Plant Resources Center, The University of Texas at Austin


The first botanical specimens at The University of Texas were deposited in the 1890's, although it was not until the end of that decade that the first botanist joined the University. The first curator was Dr. Mary S. Young, an enthusiastic and adventurous collector, who took charge of the herbarium in 1912. During the summers, Young traveled to west Texas collecting in the Guadalupe, Chinati, Davis and Chisos mountains, amassing the largest collections of west Texas plants since those of Charles Wright during the United States - Mexican Boundary Survey in the 1850's. She also collected less intensively in many other parts of the state. Dr. Young increased the herbarium holdings from 2,500 specimens to 16,000 at the time of her death in 1919.

For the next 45 years (until 1958), the herbarium was directed by Dr. Benjamin Carroll Tharp, who shaped the herbarium's growth from 16,000 to 200,000 specimens and collected extensively in Texas. In 1945, Dr. Fred A. Barkley became the new curator of the herbarium, the first curator in many years. Although he was curator only until 1948, he had a major effect. He pursued an active collecting program in both Texas and Mexico and initiated exchange programs with other institutions, thereby greatly increasing the herbarium's Latin American holdings. After he left, there was no curator again until 1975.

In 1958 Dr. Billie L. Turner took the helm of the TEX herbarium, subsequently the Plant Resources Center. In 1961 Marshall C. Johnston joined the Botany faculty. Through the combined efforts of Turner and Johnston and their students, the holdings of the herbarium increased by 100,000 sheets between 1964 and 1970, bringing the total to 300,000 by 1970. In the mid 1970's the Plant Resources Center, an independent research institute in the College of Natural Sciences, was formed to encompass The University of Texas Herbarium, the Lundell Herbarium, a program on the rare and endangered species of Texas, and associated laboratory facilities. In 1978 Dr. Beryl S. Simpson joined the Botany faculty; she assumed the directorship of the Plant Resources Center upon Dr. Turner's retirement in 2000, and Dr. José Panero, an Asteraceae specialist on the faculty since 1996, became the Associate Director.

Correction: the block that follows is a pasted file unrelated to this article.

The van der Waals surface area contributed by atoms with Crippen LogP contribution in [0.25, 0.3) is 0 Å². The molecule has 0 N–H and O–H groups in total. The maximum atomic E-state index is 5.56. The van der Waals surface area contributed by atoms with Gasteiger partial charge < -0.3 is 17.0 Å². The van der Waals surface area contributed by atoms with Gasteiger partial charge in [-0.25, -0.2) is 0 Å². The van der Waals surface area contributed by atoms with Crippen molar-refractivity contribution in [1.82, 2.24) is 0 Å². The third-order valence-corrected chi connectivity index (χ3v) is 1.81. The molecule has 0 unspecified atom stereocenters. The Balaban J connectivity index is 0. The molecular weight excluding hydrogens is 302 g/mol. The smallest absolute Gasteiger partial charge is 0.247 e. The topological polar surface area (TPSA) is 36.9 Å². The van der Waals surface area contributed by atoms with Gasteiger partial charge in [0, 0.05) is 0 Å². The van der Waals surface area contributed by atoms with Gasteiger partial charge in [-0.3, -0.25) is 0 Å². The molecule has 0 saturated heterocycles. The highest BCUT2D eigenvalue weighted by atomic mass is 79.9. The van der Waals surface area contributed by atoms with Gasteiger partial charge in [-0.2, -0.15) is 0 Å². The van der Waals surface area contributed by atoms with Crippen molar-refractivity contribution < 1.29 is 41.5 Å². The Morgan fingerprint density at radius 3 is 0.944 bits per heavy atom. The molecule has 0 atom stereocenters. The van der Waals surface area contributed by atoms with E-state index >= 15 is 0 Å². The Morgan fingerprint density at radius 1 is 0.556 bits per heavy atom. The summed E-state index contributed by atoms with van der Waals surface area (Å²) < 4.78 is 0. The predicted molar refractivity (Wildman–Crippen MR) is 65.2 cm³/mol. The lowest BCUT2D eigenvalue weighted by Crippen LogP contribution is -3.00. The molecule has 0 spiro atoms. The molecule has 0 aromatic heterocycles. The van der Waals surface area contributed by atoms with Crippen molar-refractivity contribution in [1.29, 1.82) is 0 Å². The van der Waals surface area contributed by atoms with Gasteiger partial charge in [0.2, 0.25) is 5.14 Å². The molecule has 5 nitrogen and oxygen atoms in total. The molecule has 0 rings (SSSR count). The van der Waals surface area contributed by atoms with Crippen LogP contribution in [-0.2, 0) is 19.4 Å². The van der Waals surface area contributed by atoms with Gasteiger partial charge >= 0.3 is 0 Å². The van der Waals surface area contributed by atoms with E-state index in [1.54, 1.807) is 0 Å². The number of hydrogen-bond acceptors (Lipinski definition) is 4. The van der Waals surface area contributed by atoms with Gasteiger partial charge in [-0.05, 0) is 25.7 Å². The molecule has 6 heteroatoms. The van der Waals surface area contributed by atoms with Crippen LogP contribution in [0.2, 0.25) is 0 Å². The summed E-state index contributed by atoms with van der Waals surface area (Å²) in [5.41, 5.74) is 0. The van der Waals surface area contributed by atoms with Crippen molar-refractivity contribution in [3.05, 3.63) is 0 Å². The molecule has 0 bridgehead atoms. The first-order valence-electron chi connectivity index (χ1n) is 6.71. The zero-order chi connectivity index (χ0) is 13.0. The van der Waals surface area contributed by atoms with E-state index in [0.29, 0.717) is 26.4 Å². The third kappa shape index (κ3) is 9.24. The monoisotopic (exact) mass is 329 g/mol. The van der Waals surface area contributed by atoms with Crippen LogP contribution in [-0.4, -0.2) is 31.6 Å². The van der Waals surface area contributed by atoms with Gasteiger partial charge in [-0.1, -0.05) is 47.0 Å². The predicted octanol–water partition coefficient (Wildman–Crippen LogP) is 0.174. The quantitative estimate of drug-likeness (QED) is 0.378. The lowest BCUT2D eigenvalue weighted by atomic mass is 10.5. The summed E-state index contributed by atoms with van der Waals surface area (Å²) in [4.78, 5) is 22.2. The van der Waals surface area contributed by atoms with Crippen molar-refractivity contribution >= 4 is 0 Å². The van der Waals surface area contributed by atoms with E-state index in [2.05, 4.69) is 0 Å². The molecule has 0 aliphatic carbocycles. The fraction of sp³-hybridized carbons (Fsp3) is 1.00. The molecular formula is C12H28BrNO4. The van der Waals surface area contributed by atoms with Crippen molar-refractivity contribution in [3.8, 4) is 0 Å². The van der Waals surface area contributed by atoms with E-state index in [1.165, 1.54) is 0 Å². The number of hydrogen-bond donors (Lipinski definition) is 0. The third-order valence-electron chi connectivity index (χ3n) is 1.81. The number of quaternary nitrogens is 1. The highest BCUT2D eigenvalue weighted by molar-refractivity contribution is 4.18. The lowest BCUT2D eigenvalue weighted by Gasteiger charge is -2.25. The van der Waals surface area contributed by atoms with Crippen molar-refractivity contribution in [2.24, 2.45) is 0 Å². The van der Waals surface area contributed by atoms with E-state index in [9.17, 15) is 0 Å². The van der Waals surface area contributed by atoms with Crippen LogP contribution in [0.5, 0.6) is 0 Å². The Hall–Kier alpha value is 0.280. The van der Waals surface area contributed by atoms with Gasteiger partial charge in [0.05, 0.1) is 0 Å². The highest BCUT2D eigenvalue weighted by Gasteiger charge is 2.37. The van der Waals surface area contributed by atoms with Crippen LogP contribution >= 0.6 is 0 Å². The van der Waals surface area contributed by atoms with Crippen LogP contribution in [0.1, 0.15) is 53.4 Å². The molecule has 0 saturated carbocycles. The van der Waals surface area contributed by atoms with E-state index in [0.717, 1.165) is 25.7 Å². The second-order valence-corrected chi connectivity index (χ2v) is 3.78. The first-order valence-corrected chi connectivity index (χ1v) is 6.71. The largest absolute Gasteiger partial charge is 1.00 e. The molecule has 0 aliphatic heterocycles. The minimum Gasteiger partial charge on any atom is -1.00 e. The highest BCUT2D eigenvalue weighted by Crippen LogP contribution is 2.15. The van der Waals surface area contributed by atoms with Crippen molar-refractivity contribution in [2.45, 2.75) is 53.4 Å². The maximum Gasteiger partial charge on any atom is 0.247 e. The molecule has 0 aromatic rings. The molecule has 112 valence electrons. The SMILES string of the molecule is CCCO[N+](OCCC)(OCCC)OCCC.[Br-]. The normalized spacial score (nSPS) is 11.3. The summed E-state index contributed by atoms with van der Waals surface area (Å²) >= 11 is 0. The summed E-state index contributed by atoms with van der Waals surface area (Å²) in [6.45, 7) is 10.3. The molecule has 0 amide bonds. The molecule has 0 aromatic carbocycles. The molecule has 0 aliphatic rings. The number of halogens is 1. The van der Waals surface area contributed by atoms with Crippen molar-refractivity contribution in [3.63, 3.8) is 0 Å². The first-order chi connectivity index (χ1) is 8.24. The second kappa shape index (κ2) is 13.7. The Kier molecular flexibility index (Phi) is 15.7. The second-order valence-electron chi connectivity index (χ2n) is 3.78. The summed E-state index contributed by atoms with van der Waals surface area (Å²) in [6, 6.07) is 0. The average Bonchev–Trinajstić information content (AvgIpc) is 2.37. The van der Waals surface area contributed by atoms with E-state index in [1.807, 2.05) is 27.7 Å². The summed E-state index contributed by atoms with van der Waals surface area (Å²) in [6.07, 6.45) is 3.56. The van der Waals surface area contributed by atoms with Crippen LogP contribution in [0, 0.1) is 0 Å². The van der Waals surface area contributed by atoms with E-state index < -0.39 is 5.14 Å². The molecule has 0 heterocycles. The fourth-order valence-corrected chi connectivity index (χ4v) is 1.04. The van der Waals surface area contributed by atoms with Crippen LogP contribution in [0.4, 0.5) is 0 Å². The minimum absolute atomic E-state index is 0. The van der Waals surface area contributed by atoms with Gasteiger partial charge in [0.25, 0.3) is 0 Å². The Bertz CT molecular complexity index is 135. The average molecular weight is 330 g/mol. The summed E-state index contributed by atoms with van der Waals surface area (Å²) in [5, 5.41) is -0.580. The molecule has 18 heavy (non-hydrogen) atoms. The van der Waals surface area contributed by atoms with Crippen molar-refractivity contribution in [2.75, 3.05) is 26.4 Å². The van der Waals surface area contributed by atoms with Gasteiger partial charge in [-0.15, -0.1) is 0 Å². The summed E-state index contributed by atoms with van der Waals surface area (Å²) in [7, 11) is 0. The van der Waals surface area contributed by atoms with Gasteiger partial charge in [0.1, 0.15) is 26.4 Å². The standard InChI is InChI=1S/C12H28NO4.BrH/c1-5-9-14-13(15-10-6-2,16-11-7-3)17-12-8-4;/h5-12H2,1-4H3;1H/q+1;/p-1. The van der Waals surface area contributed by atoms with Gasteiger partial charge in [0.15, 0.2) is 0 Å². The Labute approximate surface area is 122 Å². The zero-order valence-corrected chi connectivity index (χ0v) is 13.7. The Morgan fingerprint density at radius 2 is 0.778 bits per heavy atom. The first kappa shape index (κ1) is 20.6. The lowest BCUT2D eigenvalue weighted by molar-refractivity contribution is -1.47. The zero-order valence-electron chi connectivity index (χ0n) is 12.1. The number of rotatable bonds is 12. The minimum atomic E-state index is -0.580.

The Billie L. Turner Plant Resources Center (TEX-LL) with over 1,000,000 specimens is the largest herbarium in the southwestern United States and ranks fifth among U.S. university herbaria and twelfth across the nation. TEX-LL, with about a quarter of its specimens from Texas, has the largest holdings of Texas plants in the world. Nearly one half of the specimens at TEX-LL are from Latin America, with an especially strong representation of Mexico and northern Central America. Presently the number of vascular plant collections inserted in the herbarium is growing at an approximate rate of 16,400 specimens per year.


The vascular plant collection at UT contains many unique collections that are represented only in TEX-LL, or in very few other herbaria. Complete or nearly complete sets include the collections of C. L. and Amelia Lundell, M. C. Johnston, J. Henrickson, R. Runyon, E. Contreras, D. Gentle, E. Matuda, and B. L. Turner. The PRC also has significant holdings of D. S. Correll, S. F. Blake, G. B. Hinton et al., H. N. Moldenke, C. H. Muller, W. A. Silvius, and I. M. Johnston as well as incomplete sets of C. G. Pringle and R. McVaugh. The Plant Resources Center is rich in types with over 8000 taxa represented in its type collection.

Taxonomic concentration

The PRC excels in holdings Asteraceae from around the world, with over 200,000 sheets. This large concentration of composites is partly due to the acquisition of the S. F. Blake collection of Asteraceae by the Lundell Herbarium. This large private collection was assembled by the foremost Asteraceae worker of the 20th century. Because of his willingness to identify Asteraceae from throughout the world, Blake amassed not only a large collection, but a very diverse one, both systematically and geographically.

The Blake collection of Asteraceae is intercalated with the very large TEX collection of mostly American and Mexican Asteraceae assembled by the 60 or more monographers (most as students and faculty at UT, especially B. L. Turner and his students) who worked in the Southwest U.S. and Mexico for over 40 years. Comparatively few of these collections have been widely distributed among other U.S. institutions.

Because of the research interests of the staff and graduate students,  comprehensive New World collections have been accumulated for the Chloranthaceae, Euphorbiaceae, Fabaceae, Fagaceae, Krameriaceae, Lamiaceae, Polygalaceae and Rhamnaceae. Also strongly represented are the Boraginaceae, Poaceae, and Scrophulariaceae. With the acquisition of the Lundell Herbarium, TEX-LL became a major resource for material of the Celastraceae, Eriocaulaceae, Myrsinaceae, Sapotaceae and Verbenaceae.